A story set to music (apparently)

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Belle & Sebastian frontman Stuart Murdoch has always specialized in vivid character portraits. His songs depict social outcasts—Judy, Lisa, Antony—who shun religion, seeking comfort in medication, sexuality or music. But despite his knack for characterization, Murdoch’s songs have rarely been narrative; rather, they are fragments, full of rich detail but lacking structure or progression.

God Help the Girl changes that, slotting Murdoch’s songs into an album-long narrative. Theoretically, at least, since it isn’t always clear what the story’s actually about. The liner notes help to illuminate the main character, Eve, but don’t sufficiently explain how all of the tunes fit together, nor provide any insight into the album’s secondary characters. The characters are voiced by a variety of hired guns, and Murdoch himself plays the role of James, singing on two of the album’s 14 tracks. Backing instrumentation is provided by members of Belle & Sebastian, as well as a full orchestra.

The best moments on God Help the Girl are those that sound closest to typical Belle & Sebastian. The title track could have fit nicely on The Life Pursuit, and describes a character—Eve, the titular “Girl”—who is more or less interchangeable with Judy (from “Judy and the Dream of Horses,” as well as other songs). The song describes Eve’s descent into reclusive depression, but it’s propelled by a buoyant melody and plenty of witty lyrical jabs: “You have been warned I’m born to be contrary / Back when at school I wrote from right to left”.

Unfortunately, not all of God Help the Girl is able capture the same magic as the title track. The album is hampered by its vocalists, most of whom are unable to convey the fragility of their characters. Eve is voiced by newcomer Catherine Ireton, whose powerful performance isn’t quite fitting for her wounded character. Listening to her sing a song like “Act of the Apostle” (a recycled version of “Act of the Apostle II” from The Life Pursuit) is a bit like listening to Joss Stone‘s cover of “Fell in Love with a Girl”—sure, it’s an impressive performance, but why bother when the original songwriter does such a better job? For this reason, the best fit (apart from Murdoch himself) is Asya of the teenage trio Smoosh, whose gently lisping vocals make her perfect for the role of Eve’s friend Cassie; her contribution to the countrified waltz “I Just Want Your Jeans” is one of the collection’s highlights.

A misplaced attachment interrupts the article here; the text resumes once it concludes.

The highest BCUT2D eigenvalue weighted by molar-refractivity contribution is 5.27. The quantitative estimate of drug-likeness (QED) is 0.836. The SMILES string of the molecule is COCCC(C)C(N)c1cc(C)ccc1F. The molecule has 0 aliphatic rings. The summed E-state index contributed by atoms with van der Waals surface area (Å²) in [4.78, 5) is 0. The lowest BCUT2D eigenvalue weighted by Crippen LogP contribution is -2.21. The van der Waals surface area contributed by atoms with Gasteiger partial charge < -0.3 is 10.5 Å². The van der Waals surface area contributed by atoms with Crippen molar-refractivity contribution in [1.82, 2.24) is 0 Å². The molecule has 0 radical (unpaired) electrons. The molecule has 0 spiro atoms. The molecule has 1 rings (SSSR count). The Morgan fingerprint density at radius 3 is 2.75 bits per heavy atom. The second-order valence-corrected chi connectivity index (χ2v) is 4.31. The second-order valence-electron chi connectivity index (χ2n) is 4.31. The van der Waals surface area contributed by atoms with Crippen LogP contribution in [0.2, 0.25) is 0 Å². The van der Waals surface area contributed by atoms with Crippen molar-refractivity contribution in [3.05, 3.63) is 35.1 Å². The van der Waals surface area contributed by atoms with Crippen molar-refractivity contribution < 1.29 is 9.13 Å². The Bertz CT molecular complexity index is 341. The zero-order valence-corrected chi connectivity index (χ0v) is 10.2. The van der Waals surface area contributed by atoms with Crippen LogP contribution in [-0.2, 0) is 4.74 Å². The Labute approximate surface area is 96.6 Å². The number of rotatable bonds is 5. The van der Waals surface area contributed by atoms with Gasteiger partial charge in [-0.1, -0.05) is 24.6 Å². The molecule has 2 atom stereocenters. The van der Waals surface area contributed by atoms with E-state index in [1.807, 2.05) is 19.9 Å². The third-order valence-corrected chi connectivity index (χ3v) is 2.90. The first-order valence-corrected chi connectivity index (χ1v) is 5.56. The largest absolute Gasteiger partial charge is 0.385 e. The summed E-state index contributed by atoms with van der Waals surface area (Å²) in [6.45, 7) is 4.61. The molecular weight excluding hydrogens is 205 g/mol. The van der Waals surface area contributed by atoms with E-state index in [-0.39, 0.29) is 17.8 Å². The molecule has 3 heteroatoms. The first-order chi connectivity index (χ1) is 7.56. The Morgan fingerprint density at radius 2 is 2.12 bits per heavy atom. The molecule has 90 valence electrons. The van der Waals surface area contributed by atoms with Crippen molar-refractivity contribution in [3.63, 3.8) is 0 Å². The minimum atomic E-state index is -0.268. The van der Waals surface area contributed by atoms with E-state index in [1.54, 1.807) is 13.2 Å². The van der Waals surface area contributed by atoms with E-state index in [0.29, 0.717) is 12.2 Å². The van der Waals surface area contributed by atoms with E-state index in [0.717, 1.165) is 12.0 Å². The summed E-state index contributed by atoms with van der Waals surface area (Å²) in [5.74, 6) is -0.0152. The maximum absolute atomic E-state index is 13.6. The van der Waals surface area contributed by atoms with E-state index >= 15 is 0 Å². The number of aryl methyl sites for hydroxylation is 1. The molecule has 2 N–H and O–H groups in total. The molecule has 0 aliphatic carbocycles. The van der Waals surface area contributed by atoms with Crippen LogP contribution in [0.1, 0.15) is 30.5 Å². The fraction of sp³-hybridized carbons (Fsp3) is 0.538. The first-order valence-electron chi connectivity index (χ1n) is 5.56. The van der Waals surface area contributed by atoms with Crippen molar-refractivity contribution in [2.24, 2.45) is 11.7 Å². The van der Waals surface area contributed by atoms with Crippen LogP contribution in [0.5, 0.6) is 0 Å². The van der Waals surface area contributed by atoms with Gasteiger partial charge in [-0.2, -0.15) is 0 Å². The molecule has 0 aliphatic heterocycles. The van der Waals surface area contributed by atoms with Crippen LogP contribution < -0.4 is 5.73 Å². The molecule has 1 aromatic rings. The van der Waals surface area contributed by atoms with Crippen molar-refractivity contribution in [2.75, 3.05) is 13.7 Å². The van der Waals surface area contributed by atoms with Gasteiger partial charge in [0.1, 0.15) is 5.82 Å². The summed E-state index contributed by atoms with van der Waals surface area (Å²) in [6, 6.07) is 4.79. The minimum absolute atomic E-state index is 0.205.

The album is also hampered by a few clunky lyrics that seem more like vehicles for the story than effective stand-alone songs. “I’ll Have to Dance with Cassie” is clearly intended to be played during a nightclub scene, and it comes off as an over-literal play-by-play of events: “Shuffle to the left / I kick the boy behind / To make a little room / Boogie to the right.” The movie version of God Help the Girl is due to start shooting next year, so perhaps tunes such as this will work better in film.

Ultimately, God Help the Girl is a pleasant diversion for Belle & Sebastian fans, but the overall effect is similar to that of 2000′s Fold Your Hands Child, You Walk Like a Peasant: a few moments of brilliance interspersed with disappointing experiments and awkward vocals. Hopefully the planned movie version doesn’t distract Murdoch too much from getting to work on the next B&S album.
 
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  1. By Any Murdoch is better than no Murdoch on October 25, 2009 at 7:13 pm

    [...] seeking comfort in an array of supporting characters (each voiced by a different singer). As I discussed a few months ago, it’s an intriguing listen, but lacks the same personality that Murdoch has [...]

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